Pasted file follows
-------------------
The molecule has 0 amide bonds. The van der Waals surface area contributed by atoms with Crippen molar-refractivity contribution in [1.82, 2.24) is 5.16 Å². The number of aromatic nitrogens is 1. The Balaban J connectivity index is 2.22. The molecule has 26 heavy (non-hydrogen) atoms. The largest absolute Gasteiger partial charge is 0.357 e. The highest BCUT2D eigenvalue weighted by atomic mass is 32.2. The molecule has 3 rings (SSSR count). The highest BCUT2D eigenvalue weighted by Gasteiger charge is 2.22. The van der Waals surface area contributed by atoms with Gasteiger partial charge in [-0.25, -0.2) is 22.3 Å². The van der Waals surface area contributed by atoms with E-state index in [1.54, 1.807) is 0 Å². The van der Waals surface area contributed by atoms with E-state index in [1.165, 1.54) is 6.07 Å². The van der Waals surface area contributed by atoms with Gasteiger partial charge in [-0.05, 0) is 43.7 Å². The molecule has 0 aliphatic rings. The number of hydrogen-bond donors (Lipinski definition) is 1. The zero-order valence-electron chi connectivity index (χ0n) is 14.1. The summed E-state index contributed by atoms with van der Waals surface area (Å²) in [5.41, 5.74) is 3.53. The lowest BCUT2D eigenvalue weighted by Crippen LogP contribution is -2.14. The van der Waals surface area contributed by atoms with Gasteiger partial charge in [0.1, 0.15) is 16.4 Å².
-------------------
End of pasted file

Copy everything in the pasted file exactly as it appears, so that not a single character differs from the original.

The molecule has 0 amide bonds. The van der Waals surface area contributed by atoms with Crippen molar-refractivity contribution in [1.82, 2.24) is 5.16 Å². The number of aromatic nitrogens is 1. The Balaban J connectivity index is 2.22. The molecule has 26 heavy (non-hydrogen) atoms. The largest absolute Gasteiger partial charge is 0.357 e. The highest BCUT2D eigenvalue weighted by atomic mass is 32.2. The molecule has 3 rings (SSSR count). The highest BCUT2D eigenvalue weighted by Gasteiger charge is 2.22. The van der Waals surface area contributed by atoms with Gasteiger partial charge in [-0.25, -0.2) is 22.3 Å². The van der Waals surface area contributed by atoms with E-state index in [1.54, 1.807) is 0 Å². The van der Waals surface area contributed by atoms with E-state index in [1.165, 1.54) is 6.07 Å². The van der Waals surface area contributed by atoms with Gasteiger partial charge in [-0.05, 0) is 43.7 Å². The molecule has 0 aliphatic rings. The number of hydrogen-bond donors (Lipinski definition) is 1. The zero-order valence-electron chi connectivity index (χ0n) is 14.1. The summed E-state index contributed by atoms with van der Waals surface area (Å²) in [5.41, 5.74) is 3.53. The lowest BCUT2D eigenvalue weighted by Crippen LogP contribution is -2.14. The van der Waals surface area contributed by atoms with Gasteiger partial charge in [0.1, 0.15) is 16.4 Å².